In recent weeks I’ve had numerous conversations with people. The topic of tracking has surfaced more than once. Is it biblical?
Tracking numbers and setting goals can feel like it isn’t relational. While the feeling is real, it doesn’t need to be true. We can be both relational and also track fruitfulness. Led by the Holy Spirit and deeply dependent on Him, we can set goals and evaluate progress while still valuing each individual involved.
Admittedly, some people swing one way or the other. Many leaders don’t hold this tension well. We tend to err on one side or the other. Sometimes we say we don’t care about results at all- “God knows my heart and how much I want to see people saved! That is enough.” It sounds spiritual, but is it?
Or sometimes, we beat ourselves up when we don’t see our goals reached. It’s discouraging when we aren’t yet seeing the growth we hope for.
On the other spectrum, some leaders have a complete business mindset. It’s all about numbers for them. This is definitely not a reflection of Kingdom leadership.
Cut From the Budget
A training school leader recently told me about a large mission-giving church. A few years back, they asked for reports from their supported missionaries.
How many people got saved last year? How many baptisms?
Evaluating, they decided to cut the support to most of their foreign missionaries. They would only support indigenous pastors. Convinced they were being strategic, they dropped the support of hundreds of long-term cross-cultural workers.
This is sad and disturbing. It shows a deep lack of understanding of missions and all that is needed to reach the unreached. This ignores issues of unhealthy dependency on foreign funds. Little do they realize that this kind of decision lends itself toward false or exaggerated reporting. It’s a huge temptation and problem on the field. We must not contribute to the problem with these kinds of policies.
This model brings an inappropriate business mentality into missions. National churches must support their own missionaries and church planters. Cross-cultural missionaries may take years to learn the language, culture, and to sow seeds. They are still greatly needed. If they are doing their job well, it will definitely be the nationals who see fruit. They will mentor and lead from behind, not from the front. They may never be able to show numbers.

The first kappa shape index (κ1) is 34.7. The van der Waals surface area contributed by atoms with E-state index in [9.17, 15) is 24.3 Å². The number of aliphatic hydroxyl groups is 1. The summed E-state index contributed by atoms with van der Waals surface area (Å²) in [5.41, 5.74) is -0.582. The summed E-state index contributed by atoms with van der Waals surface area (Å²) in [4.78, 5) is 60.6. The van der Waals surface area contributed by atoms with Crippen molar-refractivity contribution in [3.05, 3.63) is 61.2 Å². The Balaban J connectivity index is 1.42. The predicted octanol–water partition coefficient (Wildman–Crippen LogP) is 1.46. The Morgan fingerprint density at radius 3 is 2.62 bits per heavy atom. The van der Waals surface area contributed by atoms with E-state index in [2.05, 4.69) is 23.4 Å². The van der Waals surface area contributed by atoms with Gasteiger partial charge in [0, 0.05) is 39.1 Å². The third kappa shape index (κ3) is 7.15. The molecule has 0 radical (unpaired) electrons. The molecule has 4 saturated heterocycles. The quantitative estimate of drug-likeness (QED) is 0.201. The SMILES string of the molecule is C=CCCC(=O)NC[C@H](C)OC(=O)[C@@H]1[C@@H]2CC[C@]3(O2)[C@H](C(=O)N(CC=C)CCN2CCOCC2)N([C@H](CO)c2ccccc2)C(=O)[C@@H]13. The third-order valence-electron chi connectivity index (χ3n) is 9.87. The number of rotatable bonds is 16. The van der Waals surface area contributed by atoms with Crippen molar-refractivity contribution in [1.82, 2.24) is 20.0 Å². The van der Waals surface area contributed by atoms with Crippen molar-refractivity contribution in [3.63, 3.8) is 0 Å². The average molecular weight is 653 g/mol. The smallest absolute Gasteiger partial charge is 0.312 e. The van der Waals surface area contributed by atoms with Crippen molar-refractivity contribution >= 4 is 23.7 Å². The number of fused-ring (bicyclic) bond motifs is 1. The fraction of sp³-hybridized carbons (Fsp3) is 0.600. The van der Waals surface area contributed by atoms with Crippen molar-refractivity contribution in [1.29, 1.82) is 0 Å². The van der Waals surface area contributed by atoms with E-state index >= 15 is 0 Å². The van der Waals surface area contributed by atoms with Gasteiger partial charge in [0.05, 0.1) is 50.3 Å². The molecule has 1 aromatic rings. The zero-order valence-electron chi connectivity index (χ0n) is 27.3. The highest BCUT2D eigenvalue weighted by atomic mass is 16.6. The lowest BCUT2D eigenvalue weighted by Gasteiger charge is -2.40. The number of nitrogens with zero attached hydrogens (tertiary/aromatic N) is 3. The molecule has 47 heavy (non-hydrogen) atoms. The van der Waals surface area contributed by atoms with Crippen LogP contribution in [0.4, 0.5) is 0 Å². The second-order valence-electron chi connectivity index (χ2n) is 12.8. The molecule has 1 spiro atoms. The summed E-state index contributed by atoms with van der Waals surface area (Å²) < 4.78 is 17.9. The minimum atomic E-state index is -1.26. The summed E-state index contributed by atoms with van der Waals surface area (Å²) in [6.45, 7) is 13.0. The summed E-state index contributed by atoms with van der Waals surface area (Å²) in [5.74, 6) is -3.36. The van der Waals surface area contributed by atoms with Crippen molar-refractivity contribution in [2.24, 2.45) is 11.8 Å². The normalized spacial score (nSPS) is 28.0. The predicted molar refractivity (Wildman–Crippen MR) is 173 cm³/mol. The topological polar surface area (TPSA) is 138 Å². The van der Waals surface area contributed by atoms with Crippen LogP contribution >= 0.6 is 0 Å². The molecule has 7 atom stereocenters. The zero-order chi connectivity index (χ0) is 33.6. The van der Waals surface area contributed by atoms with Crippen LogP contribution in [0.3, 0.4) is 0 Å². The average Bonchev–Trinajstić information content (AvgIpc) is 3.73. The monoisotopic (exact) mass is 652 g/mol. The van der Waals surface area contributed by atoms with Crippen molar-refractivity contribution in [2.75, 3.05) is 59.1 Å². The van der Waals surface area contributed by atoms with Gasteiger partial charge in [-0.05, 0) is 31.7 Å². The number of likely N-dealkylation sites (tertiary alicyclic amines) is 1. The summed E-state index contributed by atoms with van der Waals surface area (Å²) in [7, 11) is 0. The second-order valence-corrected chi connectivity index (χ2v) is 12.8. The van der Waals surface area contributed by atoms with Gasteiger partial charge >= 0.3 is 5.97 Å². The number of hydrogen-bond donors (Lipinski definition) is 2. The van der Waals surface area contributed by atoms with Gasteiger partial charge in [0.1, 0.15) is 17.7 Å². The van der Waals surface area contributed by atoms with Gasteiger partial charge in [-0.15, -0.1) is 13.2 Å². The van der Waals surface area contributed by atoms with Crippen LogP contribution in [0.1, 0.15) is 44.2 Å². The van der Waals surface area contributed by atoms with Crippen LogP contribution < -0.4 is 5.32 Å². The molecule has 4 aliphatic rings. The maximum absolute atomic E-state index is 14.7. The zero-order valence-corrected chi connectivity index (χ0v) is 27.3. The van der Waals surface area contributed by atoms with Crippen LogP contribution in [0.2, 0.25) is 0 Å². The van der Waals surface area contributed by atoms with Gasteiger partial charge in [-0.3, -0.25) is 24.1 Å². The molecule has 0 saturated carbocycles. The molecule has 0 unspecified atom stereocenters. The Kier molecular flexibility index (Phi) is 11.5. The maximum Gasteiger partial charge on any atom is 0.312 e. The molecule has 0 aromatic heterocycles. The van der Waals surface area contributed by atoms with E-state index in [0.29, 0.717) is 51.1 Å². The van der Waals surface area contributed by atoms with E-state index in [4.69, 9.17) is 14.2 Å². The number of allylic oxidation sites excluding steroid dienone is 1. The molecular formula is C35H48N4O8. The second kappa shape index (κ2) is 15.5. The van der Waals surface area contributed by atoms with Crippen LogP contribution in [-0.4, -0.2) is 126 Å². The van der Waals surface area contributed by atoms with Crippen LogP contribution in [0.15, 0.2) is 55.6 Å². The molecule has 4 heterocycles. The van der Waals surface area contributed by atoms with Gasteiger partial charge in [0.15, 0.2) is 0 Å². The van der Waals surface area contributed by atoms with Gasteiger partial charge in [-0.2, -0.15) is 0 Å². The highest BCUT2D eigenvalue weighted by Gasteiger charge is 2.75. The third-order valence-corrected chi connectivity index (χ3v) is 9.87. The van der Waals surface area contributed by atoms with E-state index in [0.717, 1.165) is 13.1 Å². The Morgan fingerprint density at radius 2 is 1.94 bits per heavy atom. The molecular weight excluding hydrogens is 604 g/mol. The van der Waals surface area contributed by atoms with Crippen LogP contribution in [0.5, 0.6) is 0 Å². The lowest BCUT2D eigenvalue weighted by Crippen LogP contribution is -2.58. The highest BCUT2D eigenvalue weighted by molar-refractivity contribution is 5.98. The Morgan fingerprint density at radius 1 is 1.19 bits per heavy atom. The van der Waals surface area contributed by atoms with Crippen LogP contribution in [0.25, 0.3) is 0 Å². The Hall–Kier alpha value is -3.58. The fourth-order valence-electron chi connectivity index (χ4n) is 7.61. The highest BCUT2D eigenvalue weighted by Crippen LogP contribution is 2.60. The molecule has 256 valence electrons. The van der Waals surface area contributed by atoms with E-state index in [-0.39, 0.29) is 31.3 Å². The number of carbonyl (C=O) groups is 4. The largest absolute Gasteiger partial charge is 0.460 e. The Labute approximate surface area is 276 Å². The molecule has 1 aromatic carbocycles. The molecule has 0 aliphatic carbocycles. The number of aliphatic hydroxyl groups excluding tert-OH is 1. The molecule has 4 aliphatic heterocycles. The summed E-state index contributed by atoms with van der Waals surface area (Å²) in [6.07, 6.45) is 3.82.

We must not do what this church has done. Business mindsets and DMM don’t fit well together. This kind of decision must grieve God’s heart. It certainly does mine!
Comparison Isn’t Helpful
When faced with stories like the one above, it’s unsettling. As laborers in the harvest fields, we can slip into a spirit of comparison ourselves. Doubts fill our hearts as we contemplate why it’s happening for others, but not in our town. “I must be a lousy church planter,” we conclude. Working cross-culturally, we can start to feel condemned and worthless.
This is not at all how God wants us to think. This kind of thinking may lead us to not want to track or set goals at all.
We Are His Beloved
Father God is absolutely affirming of us as His sons and daughters. Our love relationship with Him has nothing at all to do with whether or not we start a DMM. Please hear me on this! We must understand and return to this truth often. It is foundational. If we are struggling in our identity as sons and daughters, tracking will cause problems for us. Get healing and help with identity issues first. Then look at your DMM goals.
God Wants Expansion
God deeply cares about His Kingdom expanding. It is His desire and will that there be a breakthrough…that people come to know Him and be transformed. Father God doesn’t just want to see a handful of people loving, serving and worshipping Him. No. He wants the nations. His glory must fill the earth as the waters cover the sea.
God wants you to start a movement of disciples more than you want to see it yourself! He does care about results. When we are not yet effective, He is ready to help us make changes. God wants us to be fruitful! His word is clear about that (John 15). When we are fruitful, He gets the glory.
“By this my Father is glorified, that you bear much fruit and so prove to be my disciples.”John 15:8 ESV
Look for Something to Multiply
We hold these things in tension while looking for what we can multiply. If you don’t yet have disciples, how can you multiply other aspects of the process? Can you multiply prayer? Can you multiply abundant seed sowing?
- If you are a group of 10 people praying weekly…what would it take to see that be 100?
- If there are 50 gospel presentations each month to your target people group or area, how could you see that become 500/month this year?
- If you are training 12 people in evangelism, how could you help those 12 people to each train 12? Then you would have 144 people trained and active in sharing Christ with others.
Or, if you already have disciples and groups, how can you multiply leaders? How can you train each person to start new groups of disciples?
We must think about multiplication in everything we do. Multiplication needs to become part of the DNA of how we live, minister, and operate. If you are not thinking about multiplication related to prayer and gospel sowing, you likely won’t multiply disciples either.
Take time to assess your effectiveness. Prayerfully set goals and move forward. Let go of the fear of failure and take a step of faith.
What could you try to multiply this month?
Starting your first discipleship group?
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